Moreover, both Jesus and James point the way toward achieving maturity, the type of faith that endures through all trials. Everyone who hears Jesus words and puts them into practice will attain such maturity. (Matthew 7:24) Such believers are like a wise man who builds his house on a rock. Neither ran, nor flood, nor wind can topple the house, for its foundation is on the rock. (7:25) Likewise, when James spoke of the faith of Abraham, he claimed that his faith was made complete by what he did. (James 2:22) To complete our faith through action is not easy. Jesus said that the wise builder “dug down deep” (Luke 6:48) to establish a firm foundation for his house. James refers to the patience necessary to receive the crown of life, using Job as an example of the type of perseverance required. (James 5:10-12) Paul variously referred to the life of faith as a fight (2 Tim 4:7, 1 Tim 1:18, 1 Tim 6:12, 1 Co 9:26), a race (1 Co 9:24, 2 Tim 4:7), and warfare. (2 Co 10:3, Eph 6:10-18) The author of Hebrews enjoins us to run with perseverance the race marked out for us (Heb 12:1), while Jesus commands us to be both patient and persistent in our faith. (Luke 18:1-8) Thus, when James writes that those who obey the Word of God are blessed in what they do (James 1:25), he does not speak idly, nor does he speak in a vacuum, but of life in a world that is hostile to the very things to which his readers strove to obey, inhabiting flesh that likewise rebels against our strivings to be faithful (Matthew 26:41), yet the call to obedience remains.

James, however, does not leave us without weapons in his call to obedience. At the beginning of his letter, when speaking of the trials his readers were enduring, he encourages them to pray, asking for wisdom, for God grants wisdom generously. (James 1:5) Likewise, he concludes his epistle with a call to prayer, powerfully indicating its effectiveness through the example of Elijah, a “mere man” (5:17) through whom the very course of nature changed. As indicated in the Study Guide, “God deals with His children, not through absolute determinism, but by Divine providence, whereby he interacts with, and responds to, the prayers of the righteous.” (pg., 97) James wanted to assure his readers that prayers cause “many good things to happen that would not otherwise occur.” (Study Guide, pg 97-98) While James 4:3 supports the notion that “prayer itself has value only if accompanied by true faith” (Study Guide, pg. 99), prayer remains an effective and powerful weapon in the war against the devil’s schemes. (Eph 5:18) Like his Lord before him, James also demonstrated prayer in action, for it is noted that he was a “praying man”, one who “spent long hours interceding for the people.” (Study Guide, pg. 8)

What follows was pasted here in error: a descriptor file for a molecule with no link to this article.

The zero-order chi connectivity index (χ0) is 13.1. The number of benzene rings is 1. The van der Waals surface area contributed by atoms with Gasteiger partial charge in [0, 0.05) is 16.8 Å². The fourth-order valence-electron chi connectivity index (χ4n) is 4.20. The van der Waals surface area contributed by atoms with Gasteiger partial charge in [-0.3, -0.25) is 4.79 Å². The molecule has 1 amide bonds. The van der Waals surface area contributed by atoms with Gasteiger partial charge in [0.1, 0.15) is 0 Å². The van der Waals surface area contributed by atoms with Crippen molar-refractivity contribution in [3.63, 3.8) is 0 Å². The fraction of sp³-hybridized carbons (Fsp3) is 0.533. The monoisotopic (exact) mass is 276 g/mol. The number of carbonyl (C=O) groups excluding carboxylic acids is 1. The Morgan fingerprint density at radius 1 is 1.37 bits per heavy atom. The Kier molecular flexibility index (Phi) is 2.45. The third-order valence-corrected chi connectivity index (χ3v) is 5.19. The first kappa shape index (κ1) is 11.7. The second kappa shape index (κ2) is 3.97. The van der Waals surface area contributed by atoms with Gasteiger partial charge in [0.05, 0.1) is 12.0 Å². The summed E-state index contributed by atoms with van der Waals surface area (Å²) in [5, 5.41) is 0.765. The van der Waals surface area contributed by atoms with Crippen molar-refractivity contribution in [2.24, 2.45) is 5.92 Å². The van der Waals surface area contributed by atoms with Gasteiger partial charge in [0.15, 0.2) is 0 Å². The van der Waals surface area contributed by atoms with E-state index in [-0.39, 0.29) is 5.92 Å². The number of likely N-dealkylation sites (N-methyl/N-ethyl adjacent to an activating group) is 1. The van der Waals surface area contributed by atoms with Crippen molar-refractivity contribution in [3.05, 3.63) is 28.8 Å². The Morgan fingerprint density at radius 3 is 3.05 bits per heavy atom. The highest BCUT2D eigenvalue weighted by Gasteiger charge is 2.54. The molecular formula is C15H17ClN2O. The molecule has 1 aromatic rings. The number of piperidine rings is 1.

Thus, we see that James both upholds Jesus words, "Blessed rather are those who hear the word of God and obey it" (Luke 11:28) and builds on them. As James also writes, “faith, by itself, if not accompanied by action, is dead.” (James 2:17) James agrees with Jesus that action, or good deeds, must be accompanied by heart change, for the actions of wise man must be done in humility, not simply performed. (James 3:13) Many are those who carry the appearance of righteousness, for even the false prophets of whom Jesus spoke in Matthew 7:15-23 performed what may be considered good deeds (7:22), yet the concluding words of Jesus in that passage, “I never knew you,” sound a terrible warning. (7:23) Heart-change, specifically the cleansing and purifying of the heart (Matthew 5:8, James 4:8) are called for by both Jesus and James, but that heart change must manifest itself in action, for “faith without deeds is dead.” (James 2:26) Such deeds, the evidence of faith, must also persist no matter the hardship endured. True faith survives tests, exhibits itself in slowness to speak, quickness to listen, and mastery over the tongue such that the words one utters promote only godliness. The man of true faith is merciful, impartial, peace-loving, submissive, considerate, and sincere. (James 3:17) He endures, persevering through trials, and though he may stumble in many ways (James 3:2), assists others when they stumble. (James 5:20) He also prays, depending on God for wisdom (James 1:4), provision (James 4:2), and every good and perfect gift. (James 1:17) Most of all, perhaps, he obeys, for Jesus told his disciples that “if anyone loves me he will obey my teaching.” (John 14:23)